Please be Quiet or How to Live with Misophonia

Have you ever heard anyone saying, “Stop chewing like a cow! I can’t stand it!”? Think this person is just a bag of nerves? Probably, he/she suffers from misophonia.
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Please be Quiet or How to Live with Misophonia

What is misophonia?

The term “misophonia” was coined in 2000. Meaning “hatred of sound,” it stands for a specific anxiety disorder. However, a sufferer doesn’t hate all sounds or loud sounds in particular. In contrast, sounds, or “trigger sounds,” that make a misophonic feel a sharp pang of fury are usually quiet and soft. The problem is that misophonics can’t control their emotions or the response to a trigger sound that can range in intensity from mere discomfort to the fight-or-flight response. This can turn not only a misophonic’s life but the lives of other people – his/her family members, co-workers, or classmates – into a nightmare. Moreover, a misophonic is aware that his/her reaction is over-exaggerated and that other people don’t normally react to those sounds in this way.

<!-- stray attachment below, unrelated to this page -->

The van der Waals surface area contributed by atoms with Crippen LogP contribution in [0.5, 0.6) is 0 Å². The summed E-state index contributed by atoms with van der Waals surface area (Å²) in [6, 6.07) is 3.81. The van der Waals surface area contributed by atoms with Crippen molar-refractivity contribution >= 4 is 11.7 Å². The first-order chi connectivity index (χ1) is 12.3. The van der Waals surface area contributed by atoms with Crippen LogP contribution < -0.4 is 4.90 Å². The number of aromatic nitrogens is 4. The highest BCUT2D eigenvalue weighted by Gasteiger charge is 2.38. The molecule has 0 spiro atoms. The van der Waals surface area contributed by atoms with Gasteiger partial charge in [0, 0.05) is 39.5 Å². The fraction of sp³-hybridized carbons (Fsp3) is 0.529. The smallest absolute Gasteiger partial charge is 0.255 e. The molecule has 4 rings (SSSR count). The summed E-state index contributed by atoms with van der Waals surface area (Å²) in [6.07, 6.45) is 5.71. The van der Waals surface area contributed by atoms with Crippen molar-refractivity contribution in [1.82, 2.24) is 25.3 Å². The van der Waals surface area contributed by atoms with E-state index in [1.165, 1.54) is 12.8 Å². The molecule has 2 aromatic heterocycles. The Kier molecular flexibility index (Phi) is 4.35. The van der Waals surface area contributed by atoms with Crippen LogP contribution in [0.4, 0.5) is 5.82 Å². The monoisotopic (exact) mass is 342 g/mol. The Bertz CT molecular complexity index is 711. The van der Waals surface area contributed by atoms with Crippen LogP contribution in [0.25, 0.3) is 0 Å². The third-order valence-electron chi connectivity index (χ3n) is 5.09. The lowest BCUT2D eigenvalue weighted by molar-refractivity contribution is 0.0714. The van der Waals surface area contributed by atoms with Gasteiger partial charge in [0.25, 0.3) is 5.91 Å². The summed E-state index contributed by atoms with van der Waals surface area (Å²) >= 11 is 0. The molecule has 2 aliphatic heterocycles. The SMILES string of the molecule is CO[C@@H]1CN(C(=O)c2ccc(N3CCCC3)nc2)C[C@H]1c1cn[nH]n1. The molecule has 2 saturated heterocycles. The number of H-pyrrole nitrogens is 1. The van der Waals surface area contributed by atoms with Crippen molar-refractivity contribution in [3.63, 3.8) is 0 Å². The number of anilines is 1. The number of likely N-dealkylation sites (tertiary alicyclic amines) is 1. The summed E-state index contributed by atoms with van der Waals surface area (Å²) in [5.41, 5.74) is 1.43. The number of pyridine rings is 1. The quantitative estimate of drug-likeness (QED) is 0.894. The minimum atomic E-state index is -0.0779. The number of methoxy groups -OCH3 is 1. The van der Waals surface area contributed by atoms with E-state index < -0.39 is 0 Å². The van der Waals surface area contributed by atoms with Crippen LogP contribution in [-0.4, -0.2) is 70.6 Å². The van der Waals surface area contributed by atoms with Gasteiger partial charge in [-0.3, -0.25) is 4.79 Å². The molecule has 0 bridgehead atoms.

What sounds do misophonics hate?

There is a classification of trigger sounds that make a misophonic angry:

  • Eating sounds comprise everything from chewing and sipping to nail-biting and lip-smacking;
  • Breathing sounds include hiccups, snoring, or nose whistling;
  • Vocal sounds such as muffled talking, baby crying or whistling;
  • A misophonic can be sensitive to environmental sounds like pen clicking or cell phone ringtone;
  • Metal/plastic sounds such as rattling keys in pockets or water bottle squeezing can also provoke anger;
  • Car/home appliance sounds embrace everything from car doors slamming to the sound of an air conditioner;
  • Animal sounds including dog barking, crickets or bird sounds.
Cricket produces a sound that annoys misophonics

Is there a cure?

Since misophonia was discovered not so long ago, the condition hasn’t been explored thoroughly yet. However, there are several therapies that are believed to help people with misophonia:

  • Tinnitus Retraining Therapy was introduced by Professor Pawel Jastreboff who coined the term “misophonia.” During a session, a sufferer explores scientific mechanisms of misophonia, therefore, learning to live with misophonia and control his/her emotions;

  • Color noise is a therapeutic technique based on identifying a trigger sound with color to mask it.
  • Abdominal breathing is a well-known technique that reduces stress and helps deal with panic attacks.
  • By and large, if you know someone who suffers from misophonia just ask him/her what you should do not to provoke unpleasant reactions.

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